Tenderized and Terrorized

Ours is a tough game. Some new players have come for some action and then have lasted for only one game; they come in, buy in for forty dollars, quickly get down to felt (run out of chips), get this shocked look on their faces—What the hell just happened?—and then never come back. There was this one guy, we’ll call him Nowitzki, whom we had played with at another game. You could tell that he thought highly of his poker skills, and he did semi-bluff me on the last hand of that night with his rags, something like an eight and a four, but that was only because I also had rags, but mine were worse, and I didn’t want to bet on the come (betting without a made hand). It was a bad play on his part, though, because even if I’d only had a single nine, I would have been a huge favorite. He left that game with a profit, but that wasn’t the toughest table to make money on; most of our crew also got paid off that night, but we didn’t act like it was a big deal, like we’d just taken green from Cloutier (his Championship No-Limit and Pot-Limit Hold ‘Em is a must-read) or Ferguson, or Johnny Chan. Nowitzki, though, sure was loving himself when he showed me his 8-4 with a smug little smile on his face.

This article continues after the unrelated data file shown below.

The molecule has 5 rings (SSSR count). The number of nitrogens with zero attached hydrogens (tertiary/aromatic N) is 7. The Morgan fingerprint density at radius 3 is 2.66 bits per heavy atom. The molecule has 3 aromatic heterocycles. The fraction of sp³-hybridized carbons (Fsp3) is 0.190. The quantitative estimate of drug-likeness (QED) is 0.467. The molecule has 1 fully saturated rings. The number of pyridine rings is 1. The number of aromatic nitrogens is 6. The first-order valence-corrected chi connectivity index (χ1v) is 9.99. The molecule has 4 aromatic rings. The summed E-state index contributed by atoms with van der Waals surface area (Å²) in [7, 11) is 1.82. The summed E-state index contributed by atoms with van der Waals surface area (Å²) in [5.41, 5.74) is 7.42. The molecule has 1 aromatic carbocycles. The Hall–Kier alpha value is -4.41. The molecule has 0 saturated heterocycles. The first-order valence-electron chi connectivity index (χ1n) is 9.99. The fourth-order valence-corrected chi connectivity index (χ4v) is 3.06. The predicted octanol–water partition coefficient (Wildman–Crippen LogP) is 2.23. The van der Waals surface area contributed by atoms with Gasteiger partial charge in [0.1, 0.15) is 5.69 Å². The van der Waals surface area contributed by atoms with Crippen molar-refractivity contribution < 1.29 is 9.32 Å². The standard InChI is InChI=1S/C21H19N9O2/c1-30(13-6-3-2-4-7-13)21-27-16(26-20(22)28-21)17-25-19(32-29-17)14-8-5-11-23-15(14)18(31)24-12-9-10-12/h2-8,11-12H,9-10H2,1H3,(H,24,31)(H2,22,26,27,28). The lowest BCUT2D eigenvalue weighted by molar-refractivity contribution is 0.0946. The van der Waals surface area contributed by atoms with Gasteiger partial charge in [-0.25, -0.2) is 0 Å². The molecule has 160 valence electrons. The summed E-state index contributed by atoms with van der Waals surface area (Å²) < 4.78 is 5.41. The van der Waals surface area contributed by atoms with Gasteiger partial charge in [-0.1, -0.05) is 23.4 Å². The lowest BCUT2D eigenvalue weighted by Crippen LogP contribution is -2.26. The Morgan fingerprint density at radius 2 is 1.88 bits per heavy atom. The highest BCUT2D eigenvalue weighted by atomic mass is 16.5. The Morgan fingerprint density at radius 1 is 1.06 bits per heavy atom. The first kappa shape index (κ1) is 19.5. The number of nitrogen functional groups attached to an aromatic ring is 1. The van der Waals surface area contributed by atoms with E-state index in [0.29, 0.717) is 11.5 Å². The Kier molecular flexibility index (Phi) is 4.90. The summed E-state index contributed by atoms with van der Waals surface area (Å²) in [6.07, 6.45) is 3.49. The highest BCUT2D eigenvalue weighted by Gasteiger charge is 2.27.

Flash forward to about a month later, to when Nowitzki comes to our game and brings along his roommate, whom we’ll call Finley. They got to the game a little after it had started and they bought in for forty apiece. They both looked like they thought they were going to run the table and chop into our stacks all night. They took beating after beating after beating and they were both tapped out in about half an hour. Bert, who had paid a little to Nowitzki at the previous game, sought justice and/or redress (i.e. payback), and took just about all of Nowitzki’s money himself. After they left, I joked that they could have saved all of us some time, and themselves some grief, by just driving by and throwing eighty dollars at the house, for all the chance that they had of actually defending it at the table. Nowitzki and Finley have not been back.